We are of the opinion that the words of the statute are the best source from which to derive the proper construction. The statute proscribes discrimination based on an individual's race, color, religion, sex or national origin. A per se violation of the Act can only be discrimination based solely on one of the categories i. e., in the case of sex; women vis-a-vis men. When another criterion of employment is added to one of the classifications listed in the Act, there is no longer apparent discrimination based solely on race, color, religion, sex or national origin. It becomes the function of the courts to study the conditioning of employment on one of the elements outlined in the statute coupled with the additional requirement, and to determine if any individual or group is being denied work due to his race, color, religion, sex or national origin. As was acknowledged in Cooper, supra, 42 U.S.C. 2000e-2(a) does not prohibit discrimination on any classification except those named within the Act itself.3 Therefore, once the employer has proved that he does not discriminate against the protected groups, he is free thereafter to operate his business as he determines, hiring and dismissing other groups for any reason he desires. However, it is the duty of the employer to produce information to substantiate his defense of nondiscrimination. It is emphasized that this issue does not concern the bona fide occupational qualification under which discrimination is admitted by the employer while alleging that such discrimination was justified.
As to the case sub judice, as assembly trainee, among other disqualifications, cannot be a woman with pre-school age children. The evidence presented in the trial court is quite convincing that no discrimination against women as a whole or the appellant individually was practiced by Martin Marietta. The discrimination was based on a two-pronged qualification, i. e., a woman with pre-school age children. Ida Phillips was not refused employment because she was a woman nor because she had pre-school age children. It is the coalescence of these two elements that denied her the position she desired. In view of the above, we are convinced that the judgment of the District Court was proper, and we therefore affirm.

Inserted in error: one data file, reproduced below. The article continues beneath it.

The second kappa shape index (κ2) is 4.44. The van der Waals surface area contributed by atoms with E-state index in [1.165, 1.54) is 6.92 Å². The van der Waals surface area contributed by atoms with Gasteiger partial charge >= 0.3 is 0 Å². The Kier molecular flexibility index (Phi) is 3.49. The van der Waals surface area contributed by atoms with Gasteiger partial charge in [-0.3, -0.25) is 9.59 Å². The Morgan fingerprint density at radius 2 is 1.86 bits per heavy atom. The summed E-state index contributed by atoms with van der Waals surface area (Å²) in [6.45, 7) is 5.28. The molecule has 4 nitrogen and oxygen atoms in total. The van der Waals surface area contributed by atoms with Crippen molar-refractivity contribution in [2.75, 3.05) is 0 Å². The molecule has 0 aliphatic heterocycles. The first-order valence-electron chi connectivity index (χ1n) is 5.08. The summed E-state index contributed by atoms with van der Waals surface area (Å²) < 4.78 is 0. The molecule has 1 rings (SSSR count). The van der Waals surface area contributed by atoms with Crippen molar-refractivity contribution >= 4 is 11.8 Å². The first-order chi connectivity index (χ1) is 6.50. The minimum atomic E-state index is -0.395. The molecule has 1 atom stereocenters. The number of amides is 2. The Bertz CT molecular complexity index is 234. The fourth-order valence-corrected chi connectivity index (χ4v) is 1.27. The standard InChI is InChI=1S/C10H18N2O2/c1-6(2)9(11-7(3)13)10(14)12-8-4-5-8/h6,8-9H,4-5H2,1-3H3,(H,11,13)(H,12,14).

Decision in this case ultimately turns, of course, upon the reach of the Congressional intention underlying the statutory prohibition of discrimination in employment based upon sex. Where an employer, as here, differentiates between men with pre-school age children, on the one hand, and women with pre-school age children, on the other, there is arguably an apparent discrimination founded upon sex. It is possible that the Congressional scheme for the handling of a situation of this kind was to give the employer an opportunity to justify this seeming difference in treatment under the "bona fide employment disqualification" provision of the statute.
The Commission, however, in its appearance before us has rejected this possible reading of the statute. It has left us, if the prohibition is to be given any effect at all in this instance, only with the alternative of a Congressional intent to exclude absolutely any consideration of the differences between the normal relationships of working fathers and working mothers to their pre-school age children, and to require that an employer treat the two exactly alike in the administration of its general hiring policies. If this is the only permissible view of Congressional intention available to us, as distinct from concluding that the seeming discrimination here involved was not founded upon "sex" as Congress intended that term to be understood, we have no hesitation in choosing the latter. The common experience of Congressmen is surely not so far removed from that of mankind in general as to warrant our attributing to them such an irrational purpose in the formulation of this statute.
In conclusion, we address ourselves to the condition attached to the in forma pauperis grant. Once the District Court has determined that the application to proceed in forma pauperis is meritorious, the discretion of the Court is closed and the application should be granted. Title 28, U.S.C.A. § 1915; Williford v. People of State of California, 329 F.2d 47 (9 Cir., 1964). The condition that appellant Phillips must reimburse the United States in the event of an unsuccessful appeal is hereby removed from the grant to proceed in forma pauperis.
Judge Carl McGowan of the District of Columbia Circuit, sitting by designation
42 U.S.C. § 2000e et seq
42 U.S.C. § 2000e-2(e):
Unlawful employment practices — Employer practices. Businesses or enterprises with personnel qualified on basis of religion, sex, or national origin; educational institutions with personnel of particular religion.
(e) Notwithstanding any other provision of this subchapter, (1) it shall not be an unlawful employment practice for an employer to hire and employ employees, for an employment agency to classify, or refer for employment any individual, for a labor organization to classify its membership or to classify or refer for employment any individual, or for an employer, labor organization, or joint labor-management committee controlling apprenticeship or other training or retraining programs to admit or employ any individual in any such program, on the basis of his religion, sex, or national origin in those certain instances where religion, sex, or national origin is a bona fide occupational qualification reasonably necessary to the normal operation of that particular business or enterprise, and (2) it shall not be an unlawful employment practice for a school, college, university, or other educational institution or institution of learning to hire and employ employees of a particular religion if such school, college, university, or other educational institution or institution of learning is, in whole or in substantial part, owned, supported, controlled, or managed by a particular religion or by a particular religious corporation, association, or society, or if the curriculum of such school, college, university, or other educational institution or institution of learning is directed toward the propagation of a particular religion.